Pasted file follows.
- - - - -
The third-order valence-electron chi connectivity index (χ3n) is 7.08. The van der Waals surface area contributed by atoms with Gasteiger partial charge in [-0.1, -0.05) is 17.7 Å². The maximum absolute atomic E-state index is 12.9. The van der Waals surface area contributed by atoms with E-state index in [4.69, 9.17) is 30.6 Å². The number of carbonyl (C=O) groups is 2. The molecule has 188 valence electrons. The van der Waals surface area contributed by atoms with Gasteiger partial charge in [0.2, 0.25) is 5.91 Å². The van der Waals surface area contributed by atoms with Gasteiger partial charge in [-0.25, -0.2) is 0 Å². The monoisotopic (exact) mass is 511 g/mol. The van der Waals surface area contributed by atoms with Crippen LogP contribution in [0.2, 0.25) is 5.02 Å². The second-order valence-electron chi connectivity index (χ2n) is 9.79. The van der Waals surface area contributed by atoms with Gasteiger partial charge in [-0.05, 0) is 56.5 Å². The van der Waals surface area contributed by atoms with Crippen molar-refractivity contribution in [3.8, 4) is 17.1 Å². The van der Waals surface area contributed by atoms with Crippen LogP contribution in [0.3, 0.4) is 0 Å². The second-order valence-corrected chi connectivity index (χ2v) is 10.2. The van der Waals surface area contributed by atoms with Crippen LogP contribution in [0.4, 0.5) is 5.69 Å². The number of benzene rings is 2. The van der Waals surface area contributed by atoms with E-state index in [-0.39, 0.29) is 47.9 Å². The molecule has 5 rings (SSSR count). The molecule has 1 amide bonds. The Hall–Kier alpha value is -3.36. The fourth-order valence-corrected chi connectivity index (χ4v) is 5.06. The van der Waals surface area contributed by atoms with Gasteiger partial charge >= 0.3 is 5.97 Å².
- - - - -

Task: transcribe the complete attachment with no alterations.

The third-order valence-electron chi connectivity index (χ3n) is 7.08. The van der Waals surface area contributed by atoms with Gasteiger partial charge in [-0.1, -0.05) is 17.7 Å². The maximum absolute atomic E-state index is 12.9. The van der Waals surface area contributed by atoms with E-state index in [4.69, 9.17) is 30.6 Å². The number of carbonyl (C=O) groups is 2. The molecule has 188 valence electrons. The van der Waals surface area contributed by atoms with Gasteiger partial charge in [0.2, 0.25) is 5.91 Å². The van der Waals surface area contributed by atoms with Gasteiger partial charge in [-0.25, -0.2) is 0 Å². The monoisotopic (exact) mass is 511 g/mol. The van der Waals surface area contributed by atoms with Crippen LogP contribution in [0.2, 0.25) is 5.02 Å². The second-order valence-electron chi connectivity index (χ2n) is 9.79. The van der Waals surface area contributed by atoms with Gasteiger partial charge in [-0.05, 0) is 56.5 Å². The van der Waals surface area contributed by atoms with Crippen molar-refractivity contribution in [3.8, 4) is 17.1 Å². The van der Waals surface area contributed by atoms with Crippen LogP contribution in [0.3, 0.4) is 0 Å². The second-order valence-corrected chi connectivity index (χ2v) is 10.2. The van der Waals surface area contributed by atoms with Crippen LogP contribution in [0.4, 0.5) is 5.69 Å². The number of benzene rings is 2. The van der Waals surface area contributed by atoms with E-state index in [-0.39, 0.29) is 47.9 Å². The molecule has 5 rings (SSSR count). The molecule has 1 amide bonds. The Hall–Kier alpha value is -3.36. The fourth-order valence-corrected chi connectivity index (χ4v) is 5.06. The van der Waals surface area contributed by atoms with Gasteiger partial charge >= 0.3 is 5.97 Å².